Every company, corporation or person desirous of making any representation to the Board of Trade, or of bringing before them any objection respecting the application, may do so by letter addressed to the Assistant Secretary of the Railway Department of the Board of Trade, on or before the 15th day of January next ensuing, and copies of such representation or objection must at the same time be sent to the undersigned Parliamentary Agents, and in forwarding to the Board of Trade such objections, the objectors or their agents must state that a copy of the same has been sent to the promoter's agents.

Dated this 20th day of November 1900.

Roberts & Co, 6 Queen Anne's Gate, Westminster SW, Parliamentary Agents

[ A very important milestone in the history of Hartley. Mid Kent Water announce their intention to get an act of Parliament to extend their area of supply to Hartley, Longfield etc. Without mains water, Hartley would not have been an attractive site for the developers Payne & Trapps and Small Owners Limited.]

19 Jan 1901 Stealing a Bicycle - A Longfield Publican's Stupidity Northfleet Standard
"Thomas Dockrell, labourer, of Shorne was charged before the county justices, sitting at Chatham on Friday, with stealing a bicycle, valued at £4, the property of Walter William Young, builder and cycle dealer, of Town Road, Hoo, on the 7th July last.

Prosecutor said the prisoner hired the bicycle from him for 2 hours to go to Shorne. He never returned, and witness had not seen prisoner since until that day in court. Witness let the bicycle to prisoner on the recommendations of his landlord, Mr Hammond of Church Street, Hoo. On the 14th July, in consequence of information received, witness went to the Green Man public house, Longfield, where he was shown the bicycle by the landlord. He, however, refused to give up possession of it. On the following Tuesday witness took out a warrant for prisoner's apprehension.

Prisoner denied that he went to prosecutor's shop on the recommendation of anybody. He offered to pay for the hire of the bicycle before he started, but Mr Young said he would not take any money until he (prisoner) returned.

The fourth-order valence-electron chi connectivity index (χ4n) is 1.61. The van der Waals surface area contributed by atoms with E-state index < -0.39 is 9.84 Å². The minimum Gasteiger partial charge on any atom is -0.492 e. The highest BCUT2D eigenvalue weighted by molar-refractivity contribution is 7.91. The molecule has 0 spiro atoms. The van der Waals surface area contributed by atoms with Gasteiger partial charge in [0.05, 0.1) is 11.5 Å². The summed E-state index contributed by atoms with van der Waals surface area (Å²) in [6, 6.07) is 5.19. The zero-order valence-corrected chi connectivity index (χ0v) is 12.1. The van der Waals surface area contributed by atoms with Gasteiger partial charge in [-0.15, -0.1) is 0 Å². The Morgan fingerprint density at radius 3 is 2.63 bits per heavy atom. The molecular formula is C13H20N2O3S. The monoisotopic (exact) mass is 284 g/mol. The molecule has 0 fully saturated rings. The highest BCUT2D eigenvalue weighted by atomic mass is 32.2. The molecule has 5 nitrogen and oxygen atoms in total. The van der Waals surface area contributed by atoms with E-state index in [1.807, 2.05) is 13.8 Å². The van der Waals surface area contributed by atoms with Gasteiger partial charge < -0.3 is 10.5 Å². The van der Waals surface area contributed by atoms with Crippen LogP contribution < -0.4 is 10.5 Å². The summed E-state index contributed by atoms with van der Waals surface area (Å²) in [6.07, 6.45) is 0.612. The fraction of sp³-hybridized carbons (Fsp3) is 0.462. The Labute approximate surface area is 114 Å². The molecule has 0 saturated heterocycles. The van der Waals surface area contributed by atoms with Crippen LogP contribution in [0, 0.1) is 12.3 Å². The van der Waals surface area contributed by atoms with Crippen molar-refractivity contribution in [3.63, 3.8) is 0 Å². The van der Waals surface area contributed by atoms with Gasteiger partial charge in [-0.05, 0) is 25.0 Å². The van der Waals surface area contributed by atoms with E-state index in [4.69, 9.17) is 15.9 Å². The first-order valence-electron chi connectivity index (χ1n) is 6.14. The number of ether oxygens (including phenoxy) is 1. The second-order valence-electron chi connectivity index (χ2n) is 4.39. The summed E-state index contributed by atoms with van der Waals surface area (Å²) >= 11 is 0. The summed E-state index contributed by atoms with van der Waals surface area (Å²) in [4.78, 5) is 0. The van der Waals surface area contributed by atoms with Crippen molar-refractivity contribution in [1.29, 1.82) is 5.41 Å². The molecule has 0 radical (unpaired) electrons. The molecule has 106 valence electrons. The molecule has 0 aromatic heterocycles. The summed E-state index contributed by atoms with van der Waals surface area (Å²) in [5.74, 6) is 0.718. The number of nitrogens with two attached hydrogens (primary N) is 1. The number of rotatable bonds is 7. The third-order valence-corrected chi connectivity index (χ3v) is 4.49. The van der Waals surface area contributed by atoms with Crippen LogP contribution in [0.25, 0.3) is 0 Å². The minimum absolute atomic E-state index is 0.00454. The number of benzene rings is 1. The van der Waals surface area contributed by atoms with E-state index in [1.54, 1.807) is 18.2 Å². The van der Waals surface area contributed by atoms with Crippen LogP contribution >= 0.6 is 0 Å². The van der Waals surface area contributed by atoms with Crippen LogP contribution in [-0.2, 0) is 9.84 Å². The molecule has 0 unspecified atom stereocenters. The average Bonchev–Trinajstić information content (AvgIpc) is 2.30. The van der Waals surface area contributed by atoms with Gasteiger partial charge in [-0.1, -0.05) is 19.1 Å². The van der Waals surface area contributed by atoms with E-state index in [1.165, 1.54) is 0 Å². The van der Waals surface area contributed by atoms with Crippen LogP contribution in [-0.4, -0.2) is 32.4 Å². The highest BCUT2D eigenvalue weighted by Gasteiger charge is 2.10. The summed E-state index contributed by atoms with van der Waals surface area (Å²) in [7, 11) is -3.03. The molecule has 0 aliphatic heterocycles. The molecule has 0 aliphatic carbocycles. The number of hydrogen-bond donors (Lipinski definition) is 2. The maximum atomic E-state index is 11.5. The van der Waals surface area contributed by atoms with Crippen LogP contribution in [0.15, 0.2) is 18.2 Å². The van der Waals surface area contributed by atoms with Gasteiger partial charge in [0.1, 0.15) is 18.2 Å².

Ambrose George Dockrell, labourer of Longfield Siding, said the prisoner was his brother. On a Monday in July the prisoner and another brother came to see him. They were both cycling, and prisoner was riding the machine produced. Prisoner said he wanted to sell the bicycle. Witness said, 'Is it your own?'. He replied 'Yes, I bought it from a man in Cliffe about 5 weeks ago for 30 shillings.' Prisoner asked a sovereign for the bicycle and witness eventually gave him 10 shillings for it. 2 days later witness sold the bicycle to the landlord of the Green Man for £1. George Tyrer, landlord of the Green Man, Longfield Hill, corroborated the evidence of the last witness.

PS White proved the arrest of the prisoner at 9pm on the 5th inst at his father's house, Shorne Ridgeway. Prisoner said he did not know anything about stealing a bicycle, and asked if the machine had been found. Prisoner, after some hesitation, pleaded guilty, and the Bench sentenced him to 6 weeks' hard labour.

Supt Sargent said the witness Tyrer was a licenced victualler in the Dartford Division. In consequence of his refusing to produce the bicycle and to attend the court ot give evidence, the county had been put to greater expense. He would like an expression from the bench as to the witness's conduct, with a view to reporting him to the Dartford Division. Tyrer said he wanted to know in what way he had put the county at greater expense. When the constable first came to him he showed him the 'bike' and said 'How do you know it is the bike? I won't sell it or do anything with it in case it is the one you want.' When the policeman came and asked him to attend court on Tuesday, he said he couldn't get down as he had important business. He would want a magistrate's order to produce the bicycle, and a subpoena for his attendance. Supt Sargent said the constable who saw the witness was in court if the Bench would like to hear him. He absolutely declined to come; his conduct had not been what one would have expected from a licensed victualler. Mr R F Brain (to witness): You ought to assist the police. Supt Sergent: If he was in this Division I should know what to do with him. Police Corporal Barnard said when he warned Mr Tyrer he said he shouldn't attend, and if he came to the court he shouldn't give evidence before he was paid to. He asked him to hand over the bicycle, and he said he shouldn't do so. On a previous visit to the witness's house he said he knew the bicycle was wrong, because a brother of the prisoner had been apprehended in regard to it.

The Chairman (Mr A Rosher) told witness that he had acted very improperly in refusing to assist the police in the way he had done. Tyrer said he had always tried to assist the police to the best of his ability,and he was very sorry if in this matter he had done anything wrong. Supt Sergent thanked the Bench for their expression of opinion, and said he thought the Dartford Magistrates should be informed of it."

30 Mar 1901 A Runaway Gravesend Reporter
"About half past ten on Monday morning a horse attached to a van, belonging to Mr Whiffin of Hartley, bolted whilst in Queen Street. It collided with and overturned a barrow on which was a quantity of fish, scattering the latter about the roadway."